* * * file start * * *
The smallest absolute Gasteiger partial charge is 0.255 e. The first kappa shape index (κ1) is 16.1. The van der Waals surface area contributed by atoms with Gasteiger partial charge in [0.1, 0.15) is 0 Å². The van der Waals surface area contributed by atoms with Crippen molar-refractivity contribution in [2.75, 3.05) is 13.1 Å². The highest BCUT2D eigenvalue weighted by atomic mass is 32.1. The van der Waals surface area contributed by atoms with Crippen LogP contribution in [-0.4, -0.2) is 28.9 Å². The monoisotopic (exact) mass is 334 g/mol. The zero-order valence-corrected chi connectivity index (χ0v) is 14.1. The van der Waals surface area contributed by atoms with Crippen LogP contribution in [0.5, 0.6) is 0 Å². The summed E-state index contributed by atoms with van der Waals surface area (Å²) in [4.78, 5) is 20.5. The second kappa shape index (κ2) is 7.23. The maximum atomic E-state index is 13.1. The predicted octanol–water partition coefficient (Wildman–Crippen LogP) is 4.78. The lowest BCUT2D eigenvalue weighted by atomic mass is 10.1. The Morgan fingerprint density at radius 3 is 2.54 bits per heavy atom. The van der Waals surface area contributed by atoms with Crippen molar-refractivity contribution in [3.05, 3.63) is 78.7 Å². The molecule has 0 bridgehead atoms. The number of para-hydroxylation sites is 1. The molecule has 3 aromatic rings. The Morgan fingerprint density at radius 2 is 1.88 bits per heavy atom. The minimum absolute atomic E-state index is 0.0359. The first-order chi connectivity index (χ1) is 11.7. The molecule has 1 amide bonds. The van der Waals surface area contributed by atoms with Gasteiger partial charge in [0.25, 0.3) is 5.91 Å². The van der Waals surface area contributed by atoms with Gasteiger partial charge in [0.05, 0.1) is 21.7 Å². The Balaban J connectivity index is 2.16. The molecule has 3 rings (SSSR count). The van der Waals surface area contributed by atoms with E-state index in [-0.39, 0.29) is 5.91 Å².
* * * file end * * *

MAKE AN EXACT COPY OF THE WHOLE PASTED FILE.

The smallest absolute Gasteiger partial charge is 0.255 e. The first kappa shape index (κ1) is 16.1. The van der Waals surface area contributed by atoms with Gasteiger partial charge in [0.1, 0.15) is 0 Å². The van der Waals surface area contributed by atoms with Crippen molar-refractivity contribution in [2.75, 3.05) is 13.1 Å². The highest BCUT2D eigenvalue weighted by atomic mass is 32.1. The van der Waals surface area contributed by atoms with Crippen LogP contribution in [-0.4, -0.2) is 28.9 Å². The monoisotopic (exact) mass is 334 g/mol. The zero-order valence-corrected chi connectivity index (χ0v) is 14.1. The van der Waals surface area contributed by atoms with Crippen LogP contribution in [0.5, 0.6) is 0 Å². The summed E-state index contributed by atoms with van der Waals surface area (Å²) in [4.78, 5) is 20.5. The second kappa shape index (κ2) is 7.23. The maximum atomic E-state index is 13.1. The predicted octanol–water partition coefficient (Wildman–Crippen LogP) is 4.78. The lowest BCUT2D eigenvalue weighted by atomic mass is 10.1. The Morgan fingerprint density at radius 3 is 2.54 bits per heavy atom. The van der Waals surface area contributed by atoms with Crippen molar-refractivity contribution in [3.05, 3.63) is 78.7 Å². The molecule has 0 bridgehead atoms. The number of para-hydroxylation sites is 1. The molecule has 3 aromatic rings. The Morgan fingerprint density at radius 2 is 1.88 bits per heavy atom. The minimum absolute atomic E-state index is 0.0359. The first-order chi connectivity index (χ1) is 11.7. The molecule has 1 amide bonds. The van der Waals surface area contributed by atoms with Gasteiger partial charge in [0.25, 0.3) is 5.91 Å². The van der Waals surface area contributed by atoms with Gasteiger partial charge in [0.05, 0.1) is 21.7 Å². The Balaban J connectivity index is 2.16. The molecule has 3 rings (SSSR count). The van der Waals surface area contributed by atoms with E-state index in [-0.39, 0.29) is 5.91 Å².